2. Schedule Back-Ups to an External Hard Drive: Let’s be honest, backing up your hard drive is the last thing on your to-do list. The only thing that seems to jog your memory is when your computer refuses to turn on, and you realize you haven’t backed anything up for six months. Too little, too late.Like the security software update, make it a part of your routine. Set aside some time while watching Netflix or reading news online. If you use services such as Time Machine, you can schedule updates, but otherwise you’ll have to do manually.
  3. Stop Reusing Passwords: It’s easy to fall into the habit of using the same generic password for all of your online profiles and pages, especially since writing them down is ill-advised. But having the same password for every account can put your entire online presence at risk, since a person only needs to guess correctly once to access them all.Create passwords with numbers, letters and symbols to add diversity, and use a random password generator for a unique combination. If remembering them all is too much work, use one of these password tools.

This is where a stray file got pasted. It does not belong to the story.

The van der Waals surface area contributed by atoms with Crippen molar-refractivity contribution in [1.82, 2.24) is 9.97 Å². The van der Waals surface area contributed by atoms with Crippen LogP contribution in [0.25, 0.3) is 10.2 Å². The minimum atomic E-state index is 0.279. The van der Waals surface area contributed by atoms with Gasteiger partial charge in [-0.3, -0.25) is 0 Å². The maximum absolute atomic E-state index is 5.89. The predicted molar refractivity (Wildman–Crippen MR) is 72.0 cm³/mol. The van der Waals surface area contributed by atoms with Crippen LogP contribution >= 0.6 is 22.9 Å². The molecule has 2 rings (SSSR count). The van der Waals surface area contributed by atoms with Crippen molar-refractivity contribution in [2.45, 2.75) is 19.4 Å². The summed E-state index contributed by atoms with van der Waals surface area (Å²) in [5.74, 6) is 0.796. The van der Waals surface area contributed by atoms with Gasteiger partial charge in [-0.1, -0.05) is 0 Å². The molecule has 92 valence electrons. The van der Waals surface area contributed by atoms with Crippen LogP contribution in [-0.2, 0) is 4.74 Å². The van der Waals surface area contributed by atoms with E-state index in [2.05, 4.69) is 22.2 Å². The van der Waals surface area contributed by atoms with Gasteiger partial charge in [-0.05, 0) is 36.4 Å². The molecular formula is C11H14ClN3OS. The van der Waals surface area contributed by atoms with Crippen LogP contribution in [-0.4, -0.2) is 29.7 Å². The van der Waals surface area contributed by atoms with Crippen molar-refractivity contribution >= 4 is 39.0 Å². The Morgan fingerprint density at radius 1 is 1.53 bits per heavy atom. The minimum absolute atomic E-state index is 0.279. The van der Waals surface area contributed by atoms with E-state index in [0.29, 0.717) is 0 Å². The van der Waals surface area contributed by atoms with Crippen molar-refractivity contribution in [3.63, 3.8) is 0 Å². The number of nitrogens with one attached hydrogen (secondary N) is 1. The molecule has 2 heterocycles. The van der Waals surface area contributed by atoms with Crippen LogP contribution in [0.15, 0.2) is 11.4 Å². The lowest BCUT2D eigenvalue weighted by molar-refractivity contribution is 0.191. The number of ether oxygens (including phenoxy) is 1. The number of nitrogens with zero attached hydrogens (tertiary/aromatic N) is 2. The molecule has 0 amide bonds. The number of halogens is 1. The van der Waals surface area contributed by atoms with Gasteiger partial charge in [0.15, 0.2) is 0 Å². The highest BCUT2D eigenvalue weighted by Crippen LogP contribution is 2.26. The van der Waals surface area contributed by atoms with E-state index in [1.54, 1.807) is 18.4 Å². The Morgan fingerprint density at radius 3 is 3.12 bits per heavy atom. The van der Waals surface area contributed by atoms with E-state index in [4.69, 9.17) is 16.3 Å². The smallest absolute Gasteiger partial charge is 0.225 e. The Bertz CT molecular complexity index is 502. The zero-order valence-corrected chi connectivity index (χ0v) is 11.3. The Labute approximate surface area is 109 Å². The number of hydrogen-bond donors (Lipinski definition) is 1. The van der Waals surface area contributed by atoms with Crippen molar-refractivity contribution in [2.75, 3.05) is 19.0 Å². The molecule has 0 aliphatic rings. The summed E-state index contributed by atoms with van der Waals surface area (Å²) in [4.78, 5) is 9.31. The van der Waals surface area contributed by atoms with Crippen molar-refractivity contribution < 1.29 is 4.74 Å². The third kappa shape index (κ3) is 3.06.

4. Use Secure WiFi Networks: The WiFi from the local coffee shop, public park or bookstore seems safe enough, but if you see a network with a dubious name (like “Free Public WiFi”) that doesn’t require a password, you’re better safe than sorry. Even if you’re using a network you can trust, there are some best practices you should adopt: Use the secure browsing extension, turn off sharing and change your settings so you don’t automatically log into WiFi hotspots.
  5. Stay Up-to-Date on Your Privacy Settings: Technology is all about change, so whenever a social network undergoes a major update, the privacy settings may have also changed. This means that your once-hidden and private profile could be out in the open for others to see.Check your own settings regularly, keep an eye out for major site changes or news of a settings update, and learn how to hide your profile again.